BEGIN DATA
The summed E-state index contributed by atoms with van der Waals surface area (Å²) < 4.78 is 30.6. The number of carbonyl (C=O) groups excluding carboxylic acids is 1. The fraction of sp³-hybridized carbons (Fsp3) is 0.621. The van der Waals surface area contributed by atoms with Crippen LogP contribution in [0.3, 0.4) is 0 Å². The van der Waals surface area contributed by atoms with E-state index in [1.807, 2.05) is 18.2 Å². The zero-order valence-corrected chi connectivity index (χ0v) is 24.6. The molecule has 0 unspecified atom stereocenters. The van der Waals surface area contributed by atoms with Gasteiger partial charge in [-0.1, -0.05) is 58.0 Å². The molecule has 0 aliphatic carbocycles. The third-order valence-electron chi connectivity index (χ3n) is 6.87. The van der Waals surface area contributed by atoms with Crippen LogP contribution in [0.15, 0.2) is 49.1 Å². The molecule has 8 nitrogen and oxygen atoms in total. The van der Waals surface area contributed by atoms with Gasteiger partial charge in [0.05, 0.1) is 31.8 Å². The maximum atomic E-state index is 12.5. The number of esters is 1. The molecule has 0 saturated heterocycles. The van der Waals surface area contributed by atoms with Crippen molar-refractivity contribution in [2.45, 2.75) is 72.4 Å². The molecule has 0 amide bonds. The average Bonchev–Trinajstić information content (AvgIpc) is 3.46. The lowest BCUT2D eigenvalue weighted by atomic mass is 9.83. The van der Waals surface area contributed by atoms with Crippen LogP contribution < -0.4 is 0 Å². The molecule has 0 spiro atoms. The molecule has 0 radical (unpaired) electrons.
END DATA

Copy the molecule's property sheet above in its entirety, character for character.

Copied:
The summed E-state index contributed by atoms with van der Waals surface area (Å²) < 4.78 is 30.6. The number of carbonyl (C=O) groups excluding carboxylic acids is 1. The fraction of sp³-hybridized carbons (Fsp3) is 0.621. The van der Waals surface area contributed by atoms with Crippen LogP contribution in [0.3, 0.4) is 0 Å². The van der Waals surface area contributed by atoms with E-state index in [1.807, 2.05) is 18.2 Å². The zero-order valence-corrected chi connectivity index (χ0v) is 24.6. The molecule has 0 unspecified atom stereocenters. The van der Waals surface area contributed by atoms with Gasteiger partial charge in [-0.1, -0.05) is 58.0 Å². The molecule has 0 aliphatic carbocycles. The third-order valence-electron chi connectivity index (χ3n) is 6.87. The van der Waals surface area contributed by atoms with Crippen LogP contribution in [0.15, 0.2) is 49.1 Å². The molecule has 8 nitrogen and oxygen atoms in total. The van der Waals surface area contributed by atoms with Gasteiger partial charge in [0.05, 0.1) is 31.8 Å². The maximum atomic E-state index is 12.5. The number of esters is 1. The molecule has 0 saturated heterocycles. The van der Waals surface area contributed by atoms with Crippen molar-refractivity contribution in [2.45, 2.75) is 72.4 Å². The molecule has 0 amide bonds. The average Bonchev–Trinajstić information content (AvgIpc) is 3.46. The lowest BCUT2D eigenvalue weighted by atomic mass is 9.83. The van der Waals surface area contributed by atoms with Crippen LogP contribution < -0.4 is 0 Å². The molecule has 0 spiro atoms. The molecule has 0 radical (unpaired) electrons.